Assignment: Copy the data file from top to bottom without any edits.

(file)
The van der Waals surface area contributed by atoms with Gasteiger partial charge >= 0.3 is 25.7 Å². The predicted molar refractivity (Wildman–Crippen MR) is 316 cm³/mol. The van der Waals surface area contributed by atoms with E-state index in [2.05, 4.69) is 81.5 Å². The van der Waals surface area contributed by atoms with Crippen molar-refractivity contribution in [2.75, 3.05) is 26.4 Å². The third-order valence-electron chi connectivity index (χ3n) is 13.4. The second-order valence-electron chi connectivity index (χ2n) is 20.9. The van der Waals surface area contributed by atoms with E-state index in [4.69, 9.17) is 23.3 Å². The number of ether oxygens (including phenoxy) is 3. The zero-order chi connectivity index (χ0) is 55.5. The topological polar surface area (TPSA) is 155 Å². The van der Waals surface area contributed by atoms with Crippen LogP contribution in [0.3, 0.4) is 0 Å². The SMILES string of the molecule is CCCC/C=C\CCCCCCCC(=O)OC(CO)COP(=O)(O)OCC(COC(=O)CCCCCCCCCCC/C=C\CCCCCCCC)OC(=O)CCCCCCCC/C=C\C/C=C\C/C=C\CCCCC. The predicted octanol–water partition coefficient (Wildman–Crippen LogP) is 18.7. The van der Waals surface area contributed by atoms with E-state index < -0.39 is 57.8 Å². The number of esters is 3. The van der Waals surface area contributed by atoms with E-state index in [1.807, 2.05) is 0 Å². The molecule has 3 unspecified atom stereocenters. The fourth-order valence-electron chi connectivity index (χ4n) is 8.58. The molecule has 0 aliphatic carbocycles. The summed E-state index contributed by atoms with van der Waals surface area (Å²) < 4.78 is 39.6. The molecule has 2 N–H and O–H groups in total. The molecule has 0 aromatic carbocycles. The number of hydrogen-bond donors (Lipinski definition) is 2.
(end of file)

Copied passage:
The van der Waals surface area contributed by atoms with Gasteiger partial charge >= 0.3 is 25.7 Å². The predicted molar refractivity (Wildman–Crippen MR) is 316 cm³/mol. The van der Waals surface area contributed by atoms with E-state index in [2.05, 4.69) is 81.5 Å². The van der Waals surface area contributed by atoms with Crippen molar-refractivity contribution in [2.75, 3.05) is 26.4 Å². The third-order valence-electron chi connectivity index (χ3n) is 13.4. The second-order valence-electron chi connectivity index (χ2n) is 20.9. The van der Waals surface area contributed by atoms with E-state index in [4.69, 9.17) is 23.3 Å². The number of ether oxygens (including phenoxy) is 3. The zero-order chi connectivity index (χ0) is 55.5. The topological polar surface area (TPSA) is 155 Å². The van der Waals surface area contributed by atoms with Crippen LogP contribution in [0.3, 0.4) is 0 Å². The SMILES string of the molecule is CCCC/C=C\CCCCCCCC(=O)OC(CO)COP(=O)(O)OCC(COC(=O)CCCCCCCCCCC/C=C\CCCCCCCC)OC(=O)CCCCCCCC/C=C\C/C=C\C/C=C\CCCCC. The predicted octanol–water partition coefficient (Wildman–Crippen LogP) is 18.7. The van der Waals surface area contributed by atoms with E-state index < -0.39 is 57.8 Å². The number of esters is 3. The van der Waals surface area contributed by atoms with E-state index in [1.807, 2.05) is 0 Å². The molecule has 3 unspecified atom stereocenters. The fourth-order valence-electron chi connectivity index (χ4n) is 8.58. The molecule has 0 aliphatic carbocycles. The summed E-state index contributed by atoms with van der Waals surface area (Å²) < 4.78 is 39.6. The molecule has 2 N–H and O–H groups in total. The molecule has 0 aromatic carbocycles. The number of hydrogen-bond donors (Lipinski definition) is 2.